Recently some of my patients have expressed concerns at the end of the examination that they couldn’t read the bottom line on the letter chart I use to measure visual acuity. I’m never sure what to say to them. Can you help?

In my experience, the most common form of visual acuity letter chart has a bottom line that measures 6/5 (20/17). Some patients can with the optimum refractive correction read 6/5 with each eye in turn and others only with both eyes together.

When I am assessing visual acuity in order to check for disease or determine the optimum refractive correction, I push patients down the letter chart to the threshold (until they make mistakes) and explain that the test is more accurate when they get a few letters wrong and it’s quite normal to get a few letters wrong. Everybody does.

However, when I have determined the optimum refractive correction, I ask the patient to read with both eyes a line of letters above the one that they struggled with during the refraction stage. So, if they struggled with 6/5, I ask them to read 6/6 and they usually read all or most of these correctly. If they struggled with 6/6 during refraction, I ask them to read 6/9 (or 6/7.5 if I have this line) I advise that this is the line I would expect them to read for the age group they are in (assuming there is no eye disease present).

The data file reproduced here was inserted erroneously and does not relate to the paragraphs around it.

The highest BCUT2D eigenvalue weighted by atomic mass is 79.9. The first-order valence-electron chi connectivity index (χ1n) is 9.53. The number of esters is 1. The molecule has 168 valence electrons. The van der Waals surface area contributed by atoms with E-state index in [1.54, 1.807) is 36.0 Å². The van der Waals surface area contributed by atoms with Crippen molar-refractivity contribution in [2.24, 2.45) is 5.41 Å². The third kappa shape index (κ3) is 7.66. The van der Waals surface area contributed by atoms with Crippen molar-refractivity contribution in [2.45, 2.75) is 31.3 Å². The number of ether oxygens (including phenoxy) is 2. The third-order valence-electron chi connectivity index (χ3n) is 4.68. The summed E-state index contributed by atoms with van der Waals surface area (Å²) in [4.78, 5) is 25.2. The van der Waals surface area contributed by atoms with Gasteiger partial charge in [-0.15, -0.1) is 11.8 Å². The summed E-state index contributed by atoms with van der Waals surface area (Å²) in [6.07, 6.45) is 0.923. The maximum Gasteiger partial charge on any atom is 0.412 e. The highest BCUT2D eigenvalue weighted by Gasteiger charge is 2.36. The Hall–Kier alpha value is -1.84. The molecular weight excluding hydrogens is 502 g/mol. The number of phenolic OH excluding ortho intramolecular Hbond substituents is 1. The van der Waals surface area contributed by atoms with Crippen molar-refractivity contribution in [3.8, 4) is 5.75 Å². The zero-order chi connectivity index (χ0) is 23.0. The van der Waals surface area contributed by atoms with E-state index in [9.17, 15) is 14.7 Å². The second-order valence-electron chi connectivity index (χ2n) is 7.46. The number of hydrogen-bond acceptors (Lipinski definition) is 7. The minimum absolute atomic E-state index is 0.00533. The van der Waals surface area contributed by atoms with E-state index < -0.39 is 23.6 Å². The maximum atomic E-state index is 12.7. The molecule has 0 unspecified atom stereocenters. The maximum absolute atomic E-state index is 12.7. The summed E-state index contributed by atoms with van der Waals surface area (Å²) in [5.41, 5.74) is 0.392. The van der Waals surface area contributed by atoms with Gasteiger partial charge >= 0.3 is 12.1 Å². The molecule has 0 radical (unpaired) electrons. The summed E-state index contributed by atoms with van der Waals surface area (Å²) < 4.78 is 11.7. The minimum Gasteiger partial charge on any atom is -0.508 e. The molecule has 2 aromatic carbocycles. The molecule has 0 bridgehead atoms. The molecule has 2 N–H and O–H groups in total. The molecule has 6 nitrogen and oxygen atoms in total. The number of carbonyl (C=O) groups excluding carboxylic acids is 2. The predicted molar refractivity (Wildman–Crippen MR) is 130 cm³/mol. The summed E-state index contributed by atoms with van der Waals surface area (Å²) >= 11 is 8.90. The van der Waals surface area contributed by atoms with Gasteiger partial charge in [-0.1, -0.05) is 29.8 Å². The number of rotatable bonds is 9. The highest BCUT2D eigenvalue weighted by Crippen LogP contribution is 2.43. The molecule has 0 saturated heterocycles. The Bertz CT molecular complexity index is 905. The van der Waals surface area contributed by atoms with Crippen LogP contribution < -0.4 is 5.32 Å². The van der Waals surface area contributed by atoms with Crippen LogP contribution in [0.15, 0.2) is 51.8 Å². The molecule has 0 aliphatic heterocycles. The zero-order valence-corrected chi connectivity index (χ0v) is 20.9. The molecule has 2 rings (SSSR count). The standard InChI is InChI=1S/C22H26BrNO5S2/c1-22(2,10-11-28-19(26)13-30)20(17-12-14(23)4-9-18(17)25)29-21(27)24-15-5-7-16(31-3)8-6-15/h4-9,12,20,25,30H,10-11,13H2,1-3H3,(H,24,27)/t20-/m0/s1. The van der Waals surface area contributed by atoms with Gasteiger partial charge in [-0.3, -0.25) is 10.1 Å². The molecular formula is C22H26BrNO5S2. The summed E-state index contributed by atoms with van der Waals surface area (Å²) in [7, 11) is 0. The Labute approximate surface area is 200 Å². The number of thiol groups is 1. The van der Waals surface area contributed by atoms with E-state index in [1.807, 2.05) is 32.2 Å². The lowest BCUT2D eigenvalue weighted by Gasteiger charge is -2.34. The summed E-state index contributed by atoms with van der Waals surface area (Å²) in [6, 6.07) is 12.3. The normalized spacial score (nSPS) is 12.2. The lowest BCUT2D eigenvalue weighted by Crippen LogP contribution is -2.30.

This way they finish the refraction part of the eye examination by reading a complete line of letters (or almost complete) easily and quickly.

In my experience, it’s better for the patient to finish reading letters well than for them to finish struggling to read letters.


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